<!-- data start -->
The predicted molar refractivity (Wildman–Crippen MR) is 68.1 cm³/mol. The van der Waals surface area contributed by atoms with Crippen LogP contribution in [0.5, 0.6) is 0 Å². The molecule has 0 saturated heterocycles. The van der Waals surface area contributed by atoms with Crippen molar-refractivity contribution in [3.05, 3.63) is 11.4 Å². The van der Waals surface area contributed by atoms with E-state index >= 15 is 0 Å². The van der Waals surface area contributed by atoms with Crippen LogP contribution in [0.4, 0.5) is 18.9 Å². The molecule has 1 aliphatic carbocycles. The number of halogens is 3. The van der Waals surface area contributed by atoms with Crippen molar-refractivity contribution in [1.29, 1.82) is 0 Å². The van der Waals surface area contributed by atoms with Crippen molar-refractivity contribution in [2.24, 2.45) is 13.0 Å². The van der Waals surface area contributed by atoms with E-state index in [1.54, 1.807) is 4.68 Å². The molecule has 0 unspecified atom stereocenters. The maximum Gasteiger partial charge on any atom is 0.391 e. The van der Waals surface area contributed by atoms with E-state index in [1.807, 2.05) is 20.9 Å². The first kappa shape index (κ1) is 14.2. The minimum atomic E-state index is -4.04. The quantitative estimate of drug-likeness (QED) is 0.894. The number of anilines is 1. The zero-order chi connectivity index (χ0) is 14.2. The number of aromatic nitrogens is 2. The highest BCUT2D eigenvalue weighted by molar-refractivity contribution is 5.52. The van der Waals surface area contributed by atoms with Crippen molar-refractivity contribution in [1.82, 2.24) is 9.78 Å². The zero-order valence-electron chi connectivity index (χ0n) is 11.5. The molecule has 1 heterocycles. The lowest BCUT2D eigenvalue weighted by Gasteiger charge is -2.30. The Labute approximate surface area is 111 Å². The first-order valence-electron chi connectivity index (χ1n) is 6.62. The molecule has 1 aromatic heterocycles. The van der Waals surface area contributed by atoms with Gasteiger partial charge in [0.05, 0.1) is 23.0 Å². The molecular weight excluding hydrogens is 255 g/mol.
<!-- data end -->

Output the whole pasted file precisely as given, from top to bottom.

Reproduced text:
The predicted molar refractivity (Wildman–Crippen MR) is 68.1 cm³/mol. The van der Waals surface area contributed by atoms with Crippen LogP contribution in [0.5, 0.6) is 0 Å². The molecule has 0 saturated heterocycles. The van der Waals surface area contributed by atoms with Crippen molar-refractivity contribution in [3.05, 3.63) is 11.4 Å². The van der Waals surface area contributed by atoms with E-state index >= 15 is 0 Å². The van der Waals surface area contributed by atoms with Crippen LogP contribution in [0.4, 0.5) is 18.9 Å². The molecule has 1 aliphatic carbocycles. The number of halogens is 3. The van der Waals surface area contributed by atoms with Crippen molar-refractivity contribution in [1.29, 1.82) is 0 Å². The van der Waals surface area contributed by atoms with Crippen molar-refractivity contribution in [2.24, 2.45) is 13.0 Å². The van der Waals surface area contributed by atoms with E-state index in [1.54, 1.807) is 4.68 Å². The molecule has 0 unspecified atom stereocenters. The maximum Gasteiger partial charge on any atom is 0.391 e. The van der Waals surface area contributed by atoms with E-state index in [1.807, 2.05) is 20.9 Å². The first kappa shape index (κ1) is 14.2. The minimum atomic E-state index is -4.04. The quantitative estimate of drug-likeness (QED) is 0.894. The number of anilines is 1. The zero-order chi connectivity index (χ0) is 14.2. The number of aromatic nitrogens is 2. The highest BCUT2D eigenvalue weighted by molar-refractivity contribution is 5.52. The van der Waals surface area contributed by atoms with Crippen molar-refractivity contribution in [1.82, 2.24) is 9.78 Å². The zero-order valence-electron chi connectivity index (χ0n) is 11.5. The molecule has 1 heterocycles. The lowest BCUT2D eigenvalue weighted by Gasteiger charge is -2.30. The Labute approximate surface area is 111 Å². The first-order valence-electron chi connectivity index (χ1n) is 6.62. The molecule has 1 aromatic heterocycles. The van der Waals surface area contributed by atoms with Gasteiger partial charge in [0.05, 0.1) is 23.0 Å². The molecular weight excluding hydrogens is 255 g/mol.